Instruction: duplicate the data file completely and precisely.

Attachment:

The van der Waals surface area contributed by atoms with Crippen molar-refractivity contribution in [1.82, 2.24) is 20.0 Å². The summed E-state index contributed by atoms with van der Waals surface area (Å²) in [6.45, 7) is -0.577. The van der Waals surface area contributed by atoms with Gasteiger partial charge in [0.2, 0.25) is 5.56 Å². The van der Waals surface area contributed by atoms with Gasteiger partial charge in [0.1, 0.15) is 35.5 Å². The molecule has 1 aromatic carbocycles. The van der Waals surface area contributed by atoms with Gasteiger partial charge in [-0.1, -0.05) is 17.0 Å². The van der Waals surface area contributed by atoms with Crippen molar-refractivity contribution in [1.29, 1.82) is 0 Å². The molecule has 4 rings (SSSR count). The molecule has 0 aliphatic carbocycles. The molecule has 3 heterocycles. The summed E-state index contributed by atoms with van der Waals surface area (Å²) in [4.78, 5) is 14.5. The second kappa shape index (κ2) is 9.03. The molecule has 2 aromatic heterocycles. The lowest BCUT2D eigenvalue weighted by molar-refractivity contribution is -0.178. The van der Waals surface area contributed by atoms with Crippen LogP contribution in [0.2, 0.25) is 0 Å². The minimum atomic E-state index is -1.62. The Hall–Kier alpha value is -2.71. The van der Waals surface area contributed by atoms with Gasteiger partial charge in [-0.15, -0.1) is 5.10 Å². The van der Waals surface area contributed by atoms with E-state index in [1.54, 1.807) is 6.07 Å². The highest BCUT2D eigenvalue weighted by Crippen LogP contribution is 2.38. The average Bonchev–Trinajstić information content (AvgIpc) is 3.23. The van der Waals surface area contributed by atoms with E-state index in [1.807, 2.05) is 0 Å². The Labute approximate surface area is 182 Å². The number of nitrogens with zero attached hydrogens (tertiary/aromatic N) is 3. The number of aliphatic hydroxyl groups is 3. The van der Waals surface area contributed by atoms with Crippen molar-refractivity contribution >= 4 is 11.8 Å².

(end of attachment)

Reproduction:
The van der Waals surface area contributed by atoms with Crippen molar-refractivity contribution in [1.82, 2.24) is 20.0 Å². The summed E-state index contributed by atoms with van der Waals surface area (Å²) in [6.45, 7) is -0.577. The van der Waals surface area contributed by atoms with Gasteiger partial charge in [0.2, 0.25) is 5.56 Å². The van der Waals surface area contributed by atoms with Gasteiger partial charge in [0.1, 0.15) is 35.5 Å². The molecule has 1 aromatic carbocycles. The van der Waals surface area contributed by atoms with Gasteiger partial charge in [-0.1, -0.05) is 17.0 Å². The van der Waals surface area contributed by atoms with Crippen molar-refractivity contribution in [1.29, 1.82) is 0 Å². The molecule has 4 rings (SSSR count). The molecule has 0 aliphatic carbocycles. The molecule has 3 heterocycles. The summed E-state index contributed by atoms with van der Waals surface area (Å²) in [4.78, 5) is 14.5. The second kappa shape index (κ2) is 9.03. The molecule has 2 aromatic heterocycles. The lowest BCUT2D eigenvalue weighted by molar-refractivity contribution is -0.178. The van der Waals surface area contributed by atoms with Crippen LogP contribution in [0.2, 0.25) is 0 Å². The minimum atomic E-state index is -1.62. The Hall–Kier alpha value is -2.71. The van der Waals surface area contributed by atoms with Gasteiger partial charge in [-0.15, -0.1) is 5.10 Å². The van der Waals surface area contributed by atoms with E-state index in [1.54, 1.807) is 6.07 Å². The highest BCUT2D eigenvalue weighted by Crippen LogP contribution is 2.38. The average Bonchev–Trinajstić information content (AvgIpc) is 3.23. The van der Waals surface area contributed by atoms with E-state index in [1.807, 2.05) is 0 Å². The Labute approximate surface area is 182 Å². The number of nitrogens with zero attached hydrogens (tertiary/aromatic N) is 3. The number of aliphatic hydroxyl groups is 3. The van der Waals surface area contributed by atoms with Crippen molar-refractivity contribution >= 4 is 11.8 Å².